Letting Your Pet Die Peacefully With You At Home

Tips & Advice → Letting Your Pet Die Peacefully With You At Home

The passing away of a pet is grueling, especially if you have to make the decision to euthanize your beloved dog. Nowadays there are more options with pet hospice and the availability of veterinarians who perform in-home euthanasia.

Across the country, more and more veterinarians are marketing pet hospice care as a means for pet owners and their animals to have a more peaceful passing in the security of their homes. The idea is the same as with humans. No life-saving heroic measures are taken, but you beloved dog is made comfortable with pain medication and even anti-anxiety drugs. This gives owners time to say goodbye and to grieve in private and for animals to be surrounded by family as their life ends.

The International Association of Animal Hospice and Palliative Care (IAAHPC), a group started in 2009, is dedicated to providing comfort-oriented care to companion animals as they approach the end of life. Animal hospice is not new. According to the IAAHPC, animal hospice is defined as "care for animals, focused on the patients and family's needs; on living life as fully as possible until the time of death [with or without intervention]; and on attaining a degree of preparation for death."

Lap of Love is another organization devoted to pet hospice care and in-home euthanasia. They have 68 vet partners in 18 states and enable pet owners to choose a favorite place in their home or a favorite garden spot for end-of-life-care. Acknowledging that saying goodbye to your pet is one of the most difficult decisions you will ever have to make, they provide sedation, a memorial keepsake (clay paw print made at your home), and transportation for cremation. A hospice or euthanasia visit from Lap of Love generally costs $200 or $250.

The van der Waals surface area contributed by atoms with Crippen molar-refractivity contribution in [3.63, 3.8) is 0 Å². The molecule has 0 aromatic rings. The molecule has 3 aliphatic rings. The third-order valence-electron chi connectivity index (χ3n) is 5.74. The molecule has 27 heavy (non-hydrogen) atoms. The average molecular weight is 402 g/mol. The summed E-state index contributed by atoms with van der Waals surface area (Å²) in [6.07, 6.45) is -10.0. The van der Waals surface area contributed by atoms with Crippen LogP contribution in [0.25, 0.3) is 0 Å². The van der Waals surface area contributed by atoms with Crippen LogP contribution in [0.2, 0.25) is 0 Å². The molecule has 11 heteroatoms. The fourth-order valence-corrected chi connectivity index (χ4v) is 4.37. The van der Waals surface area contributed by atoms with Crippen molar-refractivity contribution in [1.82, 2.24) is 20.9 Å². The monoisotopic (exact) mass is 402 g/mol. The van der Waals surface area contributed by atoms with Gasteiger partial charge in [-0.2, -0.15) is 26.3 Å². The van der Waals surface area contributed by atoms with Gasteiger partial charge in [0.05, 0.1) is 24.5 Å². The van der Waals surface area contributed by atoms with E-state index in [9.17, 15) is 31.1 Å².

Deciding when the right time to euthanize your pet is heartbreaking, but it depends on the quality of life your pet has. While some dogs die suddenly without warning, other dogs give signs that their death is near. Although your veterinarian will have the best recommendation as to your pets condition, here are some symptoms that may show he/she is in distress:

  • Pain
  • Complete loss of appetite
  • Incontinence
  • Extreme fatigue
  • Total loss of mobility or lack of coordination
  • Loss of happiness - no longer enjoys food and toys
  • Mental confusion

Most of us share an intense bond with our pets, so their passing brings on intense feelings of grief and devastation. Whatever you can do to make it easier for you, your pet and your surviving pet to ease the pain is the route you should take.


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